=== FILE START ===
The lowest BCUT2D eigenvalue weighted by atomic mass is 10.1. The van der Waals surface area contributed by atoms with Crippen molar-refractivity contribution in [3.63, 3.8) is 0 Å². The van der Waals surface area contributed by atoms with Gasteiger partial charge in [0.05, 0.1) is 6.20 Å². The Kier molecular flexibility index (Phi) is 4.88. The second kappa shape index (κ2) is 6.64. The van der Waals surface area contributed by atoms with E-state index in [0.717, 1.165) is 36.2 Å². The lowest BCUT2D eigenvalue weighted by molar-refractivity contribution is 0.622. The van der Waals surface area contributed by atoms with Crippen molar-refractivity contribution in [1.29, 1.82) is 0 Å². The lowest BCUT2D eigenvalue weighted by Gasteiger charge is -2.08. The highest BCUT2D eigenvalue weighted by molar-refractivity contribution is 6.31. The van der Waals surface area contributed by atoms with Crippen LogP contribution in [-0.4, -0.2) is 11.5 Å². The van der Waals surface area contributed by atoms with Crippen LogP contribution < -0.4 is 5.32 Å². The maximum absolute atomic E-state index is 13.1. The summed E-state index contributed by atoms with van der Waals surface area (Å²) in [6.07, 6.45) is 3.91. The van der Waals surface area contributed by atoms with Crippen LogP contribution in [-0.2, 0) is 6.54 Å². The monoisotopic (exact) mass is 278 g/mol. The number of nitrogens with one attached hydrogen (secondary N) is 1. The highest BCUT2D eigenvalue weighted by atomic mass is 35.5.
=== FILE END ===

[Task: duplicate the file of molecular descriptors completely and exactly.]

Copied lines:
The lowest BCUT2D eigenvalue weighted by atomic mass is 10.1. The van der Waals surface area contributed by atoms with Crippen molar-refractivity contribution in [3.63, 3.8) is 0 Å². The van der Waals surface area contributed by atoms with Gasteiger partial charge in [0.05, 0.1) is 6.20 Å². The Kier molecular flexibility index (Phi) is 4.88. The second kappa shape index (κ2) is 6.64. The van der Waals surface area contributed by atoms with E-state index in [0.717, 1.165) is 36.2 Å². The lowest BCUT2D eigenvalue weighted by molar-refractivity contribution is 0.622. The van der Waals surface area contributed by atoms with Crippen molar-refractivity contribution in [1.29, 1.82) is 0 Å². The lowest BCUT2D eigenvalue weighted by Gasteiger charge is -2.08. The highest BCUT2D eigenvalue weighted by molar-refractivity contribution is 6.31. The van der Waals surface area contributed by atoms with Crippen LogP contribution in [-0.4, -0.2) is 11.5 Å². The van der Waals surface area contributed by atoms with Crippen LogP contribution < -0.4 is 5.32 Å². The maximum absolute atomic E-state index is 13.1. The summed E-state index contributed by atoms with van der Waals surface area (Å²) in [6.07, 6.45) is 3.91. The van der Waals surface area contributed by atoms with Crippen LogP contribution in [-0.2, 0) is 6.54 Å². The monoisotopic (exact) mass is 278 g/mol. The number of nitrogens with one attached hydrogen (secondary N) is 1. The highest BCUT2D eigenvalue weighted by atomic mass is 35.5.